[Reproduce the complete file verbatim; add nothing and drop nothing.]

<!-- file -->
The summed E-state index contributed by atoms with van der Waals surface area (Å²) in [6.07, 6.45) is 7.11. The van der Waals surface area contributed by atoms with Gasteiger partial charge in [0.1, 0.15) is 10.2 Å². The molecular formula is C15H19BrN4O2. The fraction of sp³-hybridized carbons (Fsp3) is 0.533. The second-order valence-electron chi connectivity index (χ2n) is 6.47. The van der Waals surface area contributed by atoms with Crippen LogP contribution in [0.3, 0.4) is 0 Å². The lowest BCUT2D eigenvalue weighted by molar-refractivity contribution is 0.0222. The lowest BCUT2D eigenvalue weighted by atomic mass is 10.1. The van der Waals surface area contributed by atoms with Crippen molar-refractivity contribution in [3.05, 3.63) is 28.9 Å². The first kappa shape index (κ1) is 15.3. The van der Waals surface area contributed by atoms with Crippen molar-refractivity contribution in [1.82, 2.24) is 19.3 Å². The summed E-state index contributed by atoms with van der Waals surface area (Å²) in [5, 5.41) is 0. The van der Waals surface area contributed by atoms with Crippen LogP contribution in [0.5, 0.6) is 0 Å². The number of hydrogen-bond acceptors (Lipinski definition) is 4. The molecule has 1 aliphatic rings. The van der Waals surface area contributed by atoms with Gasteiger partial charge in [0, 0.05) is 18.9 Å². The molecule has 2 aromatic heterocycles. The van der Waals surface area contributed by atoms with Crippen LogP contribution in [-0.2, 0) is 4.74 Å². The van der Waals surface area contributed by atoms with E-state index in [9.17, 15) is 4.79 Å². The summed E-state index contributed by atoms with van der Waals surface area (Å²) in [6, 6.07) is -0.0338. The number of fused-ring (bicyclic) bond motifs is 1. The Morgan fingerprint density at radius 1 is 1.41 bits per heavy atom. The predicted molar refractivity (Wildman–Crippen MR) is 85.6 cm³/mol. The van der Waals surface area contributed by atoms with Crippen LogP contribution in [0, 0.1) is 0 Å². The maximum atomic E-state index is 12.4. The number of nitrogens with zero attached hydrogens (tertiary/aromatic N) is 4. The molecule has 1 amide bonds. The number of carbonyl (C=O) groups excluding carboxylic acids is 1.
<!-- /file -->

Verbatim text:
The summed E-state index contributed by atoms with van der Waals surface area (Å²) in [6.07, 6.45) is 7.11. The van der Waals surface area contributed by atoms with Gasteiger partial charge in [0.1, 0.15) is 10.2 Å². The molecular formula is C15H19BrN4O2. The fraction of sp³-hybridized carbons (Fsp3) is 0.533. The second-order valence-electron chi connectivity index (χ2n) is 6.47. The van der Waals surface area contributed by atoms with Crippen LogP contribution in [0.3, 0.4) is 0 Å². The lowest BCUT2D eigenvalue weighted by molar-refractivity contribution is 0.0222. The lowest BCUT2D eigenvalue weighted by atomic mass is 10.1. The van der Waals surface area contributed by atoms with Crippen molar-refractivity contribution in [3.05, 3.63) is 28.9 Å². The first kappa shape index (κ1) is 15.3. The van der Waals surface area contributed by atoms with Crippen molar-refractivity contribution in [1.82, 2.24) is 19.3 Å². The summed E-state index contributed by atoms with van der Waals surface area (Å²) in [5, 5.41) is 0. The van der Waals surface area contributed by atoms with Crippen LogP contribution in [0.5, 0.6) is 0 Å². The number of hydrogen-bond acceptors (Lipinski definition) is 4. The molecule has 1 aliphatic rings. The van der Waals surface area contributed by atoms with Gasteiger partial charge in [0, 0.05) is 18.9 Å². The molecule has 2 aromatic heterocycles. The van der Waals surface area contributed by atoms with Crippen LogP contribution in [-0.2, 0) is 4.74 Å². The van der Waals surface area contributed by atoms with E-state index in [9.17, 15) is 4.79 Å². The summed E-state index contributed by atoms with van der Waals surface area (Å²) in [6, 6.07) is -0.0338. The number of fused-ring (bicyclic) bond motifs is 1. The Morgan fingerprint density at radius 1 is 1.41 bits per heavy atom. The predicted molar refractivity (Wildman–Crippen MR) is 85.6 cm³/mol. The van der Waals surface area contributed by atoms with Crippen LogP contribution in [0, 0.1) is 0 Å². The maximum atomic E-state index is 12.4. The number of nitrogens with zero attached hydrogens (tertiary/aromatic N) is 4. The molecule has 1 amide bonds. The number of carbonyl (C=O) groups excluding carboxylic acids is 1.